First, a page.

A few people have asked me recently, “What? You’re a portrait photographer now?”
I don’t quite know how to answer this without going into a long story. And you and I both know that what they are really asking has little to do with wanting to hear “my journey” and more to do with their surprise at me supposedly jumping from the “writer box” to the “photographer box.”
After all, if everyone is a writer these days, then everyone and their brother is a photographer. These passions attract lots of airy types, of which I guess there is no denying, I am one.
Anyway, I started being a photographer a good 10 – 15 years before I started being a writer. Now I am both. Wow, is that allowed? I think it is a fact for many that as we get older, we become less this or that, and more our true selves. By virtue of having been around for a while we can’t help but defy categorization – in some cases, not for lack of trying.
I’m still pretty sure if I could sing worth a darn I would have at some point tried to be someone like Allison Krauss. If I could do accounting, I’d have been an accountant.
I bought my first SLR, a Minolta 101, when I was 13 with babysitting money. I used to sleep with it. Occasionally, I’d even take pictures with it. I can’t pinpoint what exactly it was that drew me. The closest I can come to explaining it is having the camera with me made me feel safe and gave me purpose, which I felt I lacked.
It gave me something to do with my tendency to enjoy looking at things other people didn’t seem to see. In the end, I think the things we do, come Hell or high water, or spend hard earned babysitting money on, have little to do with choice and more to do with inevitability.
Okay. But why again are you back as a portrait photographer all these years later?
If you want the detailed, written version, these three things cover it:
The catalyst was a book, Playing Big, by Tara Mohr, which I read in 2014. In the book there’s a creative visualization exercise. After several days in a row of doing it, what came to me was different than what I anticipated. Out of what seemed like nowhere, I pictured myself as a fine art and portrait photographer. This scared the crap out of me, as apparently these things are supposed to.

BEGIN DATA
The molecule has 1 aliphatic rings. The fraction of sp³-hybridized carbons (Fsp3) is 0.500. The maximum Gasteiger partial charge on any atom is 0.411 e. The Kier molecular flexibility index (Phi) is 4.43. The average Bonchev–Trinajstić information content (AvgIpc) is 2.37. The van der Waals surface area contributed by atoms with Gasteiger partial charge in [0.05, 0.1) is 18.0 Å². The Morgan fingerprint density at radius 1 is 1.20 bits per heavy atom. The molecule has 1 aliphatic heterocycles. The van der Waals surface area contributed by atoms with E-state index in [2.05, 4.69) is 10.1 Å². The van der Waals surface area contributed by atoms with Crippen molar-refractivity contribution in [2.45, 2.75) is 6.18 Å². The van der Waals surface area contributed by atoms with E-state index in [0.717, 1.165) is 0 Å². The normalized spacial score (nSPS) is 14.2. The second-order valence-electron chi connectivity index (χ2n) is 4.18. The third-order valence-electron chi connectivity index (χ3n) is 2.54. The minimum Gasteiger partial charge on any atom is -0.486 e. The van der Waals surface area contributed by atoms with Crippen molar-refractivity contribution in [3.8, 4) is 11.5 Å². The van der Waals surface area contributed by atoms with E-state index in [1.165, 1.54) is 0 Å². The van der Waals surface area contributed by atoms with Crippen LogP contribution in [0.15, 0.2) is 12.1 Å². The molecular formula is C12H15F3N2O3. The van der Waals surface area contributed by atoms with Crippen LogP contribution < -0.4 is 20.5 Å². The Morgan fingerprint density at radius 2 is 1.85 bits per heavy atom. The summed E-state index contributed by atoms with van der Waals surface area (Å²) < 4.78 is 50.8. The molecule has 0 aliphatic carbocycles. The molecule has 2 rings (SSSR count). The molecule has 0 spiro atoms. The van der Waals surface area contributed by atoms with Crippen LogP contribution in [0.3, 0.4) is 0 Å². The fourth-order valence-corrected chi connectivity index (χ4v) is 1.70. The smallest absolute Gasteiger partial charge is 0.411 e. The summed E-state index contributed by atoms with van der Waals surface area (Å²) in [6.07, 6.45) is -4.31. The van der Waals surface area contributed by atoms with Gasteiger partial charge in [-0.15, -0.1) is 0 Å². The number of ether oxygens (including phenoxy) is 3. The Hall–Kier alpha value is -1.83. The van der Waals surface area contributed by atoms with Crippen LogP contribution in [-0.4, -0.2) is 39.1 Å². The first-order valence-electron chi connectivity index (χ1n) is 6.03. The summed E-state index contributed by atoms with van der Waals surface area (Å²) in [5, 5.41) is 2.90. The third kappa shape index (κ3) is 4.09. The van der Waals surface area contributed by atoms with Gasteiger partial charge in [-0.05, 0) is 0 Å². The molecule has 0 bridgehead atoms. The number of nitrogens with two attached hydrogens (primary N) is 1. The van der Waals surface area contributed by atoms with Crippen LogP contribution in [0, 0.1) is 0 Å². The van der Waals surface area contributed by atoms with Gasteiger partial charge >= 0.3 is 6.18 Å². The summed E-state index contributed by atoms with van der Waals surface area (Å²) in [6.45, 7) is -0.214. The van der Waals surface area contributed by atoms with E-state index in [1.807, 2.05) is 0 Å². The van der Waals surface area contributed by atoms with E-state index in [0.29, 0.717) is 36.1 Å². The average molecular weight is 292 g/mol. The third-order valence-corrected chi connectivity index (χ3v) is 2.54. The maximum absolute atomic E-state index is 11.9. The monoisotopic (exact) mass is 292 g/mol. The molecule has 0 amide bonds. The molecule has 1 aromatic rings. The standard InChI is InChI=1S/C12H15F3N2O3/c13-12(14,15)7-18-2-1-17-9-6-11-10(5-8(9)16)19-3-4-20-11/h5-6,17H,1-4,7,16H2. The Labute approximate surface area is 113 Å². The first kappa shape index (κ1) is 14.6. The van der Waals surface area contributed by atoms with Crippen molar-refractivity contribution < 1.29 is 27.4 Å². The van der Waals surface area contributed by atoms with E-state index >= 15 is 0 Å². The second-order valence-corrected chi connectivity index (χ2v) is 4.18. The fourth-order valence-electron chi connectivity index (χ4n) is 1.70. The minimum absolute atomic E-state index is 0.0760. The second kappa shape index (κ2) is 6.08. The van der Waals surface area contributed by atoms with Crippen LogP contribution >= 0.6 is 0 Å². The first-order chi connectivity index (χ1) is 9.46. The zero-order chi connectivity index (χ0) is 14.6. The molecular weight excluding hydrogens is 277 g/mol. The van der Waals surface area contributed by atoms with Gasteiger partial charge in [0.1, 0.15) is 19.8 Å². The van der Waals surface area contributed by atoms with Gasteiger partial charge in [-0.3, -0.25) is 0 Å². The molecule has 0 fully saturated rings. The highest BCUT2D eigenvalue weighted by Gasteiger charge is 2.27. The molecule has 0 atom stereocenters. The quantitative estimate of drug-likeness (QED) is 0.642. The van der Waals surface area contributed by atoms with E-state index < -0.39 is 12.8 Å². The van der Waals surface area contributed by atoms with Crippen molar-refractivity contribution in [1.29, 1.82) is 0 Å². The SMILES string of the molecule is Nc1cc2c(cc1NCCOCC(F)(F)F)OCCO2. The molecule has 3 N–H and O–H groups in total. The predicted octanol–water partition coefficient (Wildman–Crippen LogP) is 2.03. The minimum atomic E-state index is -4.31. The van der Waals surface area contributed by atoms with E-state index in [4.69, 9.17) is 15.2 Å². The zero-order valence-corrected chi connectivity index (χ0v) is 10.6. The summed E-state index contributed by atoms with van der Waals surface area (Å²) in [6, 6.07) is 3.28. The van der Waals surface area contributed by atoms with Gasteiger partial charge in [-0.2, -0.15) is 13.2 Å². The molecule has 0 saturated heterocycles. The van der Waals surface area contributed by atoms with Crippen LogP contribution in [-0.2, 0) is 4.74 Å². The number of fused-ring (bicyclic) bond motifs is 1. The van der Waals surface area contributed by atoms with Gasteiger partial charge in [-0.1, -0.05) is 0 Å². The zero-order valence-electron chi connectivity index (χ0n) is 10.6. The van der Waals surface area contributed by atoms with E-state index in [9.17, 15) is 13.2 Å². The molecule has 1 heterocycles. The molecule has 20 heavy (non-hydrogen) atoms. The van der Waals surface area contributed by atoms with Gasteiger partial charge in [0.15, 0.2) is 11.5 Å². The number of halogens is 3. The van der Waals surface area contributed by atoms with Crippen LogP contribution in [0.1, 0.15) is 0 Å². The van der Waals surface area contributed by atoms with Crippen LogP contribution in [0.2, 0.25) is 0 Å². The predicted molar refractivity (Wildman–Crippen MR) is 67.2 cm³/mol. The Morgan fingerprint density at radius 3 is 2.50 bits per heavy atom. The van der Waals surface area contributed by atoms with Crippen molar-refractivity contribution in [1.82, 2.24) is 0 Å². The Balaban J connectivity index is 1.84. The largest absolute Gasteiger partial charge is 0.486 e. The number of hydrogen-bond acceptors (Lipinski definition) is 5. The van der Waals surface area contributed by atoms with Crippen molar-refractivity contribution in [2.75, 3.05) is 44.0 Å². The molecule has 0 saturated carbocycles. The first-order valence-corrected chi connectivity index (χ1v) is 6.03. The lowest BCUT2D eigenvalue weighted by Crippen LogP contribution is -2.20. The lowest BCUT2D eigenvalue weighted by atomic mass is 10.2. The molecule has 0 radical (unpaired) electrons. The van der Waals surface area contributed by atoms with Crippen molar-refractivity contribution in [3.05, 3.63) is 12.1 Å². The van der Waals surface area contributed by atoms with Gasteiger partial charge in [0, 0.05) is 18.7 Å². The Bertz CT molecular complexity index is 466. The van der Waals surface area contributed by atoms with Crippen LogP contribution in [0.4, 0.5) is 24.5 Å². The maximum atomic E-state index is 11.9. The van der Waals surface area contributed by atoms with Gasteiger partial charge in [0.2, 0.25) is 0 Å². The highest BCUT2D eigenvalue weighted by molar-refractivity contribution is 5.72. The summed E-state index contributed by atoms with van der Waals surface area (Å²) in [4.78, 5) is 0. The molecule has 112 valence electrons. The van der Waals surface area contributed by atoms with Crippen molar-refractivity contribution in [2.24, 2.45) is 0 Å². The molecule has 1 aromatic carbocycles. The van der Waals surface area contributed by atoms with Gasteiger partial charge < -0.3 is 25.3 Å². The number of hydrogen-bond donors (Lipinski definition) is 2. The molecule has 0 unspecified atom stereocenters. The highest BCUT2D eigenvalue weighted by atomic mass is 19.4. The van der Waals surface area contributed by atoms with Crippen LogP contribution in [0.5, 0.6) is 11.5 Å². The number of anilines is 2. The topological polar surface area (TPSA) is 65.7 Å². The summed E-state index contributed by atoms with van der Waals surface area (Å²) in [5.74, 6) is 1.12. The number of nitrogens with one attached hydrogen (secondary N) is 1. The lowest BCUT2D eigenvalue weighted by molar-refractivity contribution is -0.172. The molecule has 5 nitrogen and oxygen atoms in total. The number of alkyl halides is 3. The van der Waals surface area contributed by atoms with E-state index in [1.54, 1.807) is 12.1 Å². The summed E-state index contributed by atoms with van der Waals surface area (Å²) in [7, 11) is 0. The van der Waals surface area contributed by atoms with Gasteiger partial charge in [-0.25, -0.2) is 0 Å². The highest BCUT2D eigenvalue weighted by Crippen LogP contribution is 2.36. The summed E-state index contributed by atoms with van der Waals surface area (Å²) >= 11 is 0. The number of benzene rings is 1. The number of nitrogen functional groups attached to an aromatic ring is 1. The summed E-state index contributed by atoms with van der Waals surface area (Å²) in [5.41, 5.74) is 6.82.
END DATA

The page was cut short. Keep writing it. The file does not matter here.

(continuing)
I had totally missed the fact that while I was busy being an unhappy creative/freelance writer, pushing myself to finally complete writing a book and to score another underpaid assignment, writing an article I didn’t want to write, I already was becoming a happy photographer.
I bought my first DSLR in 2009 on the eve of a trip to Provence. A Nikon D40, which was on sale and already being phased out. The sites inspired me as if I were on visual steroids. I found myself hardly able to sleep at night, I was so jacked to get up the next morning and see this part of the world through my camera.
Photography basics were in firm grasp where I could concentrate on things other than f-stops. Of course, in that self-deprecating way so many of us default to, I took this for granted and assumed this was minor. After all, all these people with $2000 worth of camera gear on them must know much more about what they are doing than I do!
A few years later, I went on a small cruise in the Sea of Cortez with a couple of expeditions led by an awesome photographer who did indeed know what he was doing. I’m pretty sure I was the only female and the only participant without a Canon 5d and a honking zoom lens. But the moral of the story is it turns out they were all shooting on automatic. Suddenly I didn’t feel so unworthy. Over time, while I was distracted worrying about finishing a book, I acquired what was shaping into a real portfolio.
I kept photographing things and people, and learning more and more, making the jump from analog to digital. Finally, I became adept enough where I didn’t dismiss what I already knew as already being enough.
One of my most favorite earthly possessions are photographs of my grandmothers from when they were young, old and somewhere in between. Photographs were much fewer and far between not so long ago, but having them taken was a much bigger deal. Anything short of putting on the fancy was unacceptable.
My own mother has always gone around saying she isn’t photogenic and that her eyes are always shut in photos. Frankly, this makes me sad, because I still think she is the most beautiful woman in the world. She will always be my first and last role model. I know if she were to really understand this, she would be much more excited than she probably is about me photographing her in a couple of weeks! I really can’t wait because I know we are going to have a blast and she is going to be beautiful.
Like myself and almost every woman I know, we don’t easily see how we “play small” in our own lives. I think it’s important to remember every day just how “big” we are to someone. And yes, I’m trying to work on practicing what I preach (random aside: writing is interesting that way.)
I understand that just like creating, being in front of the camera is an act of bravery, but I think it’s much much more than that. Having portraits taken of yourself is a way to honor your life, respect your inner beauty, and show love to your loved ones. And now is always the right time to get over ourselves and play a bit bigger.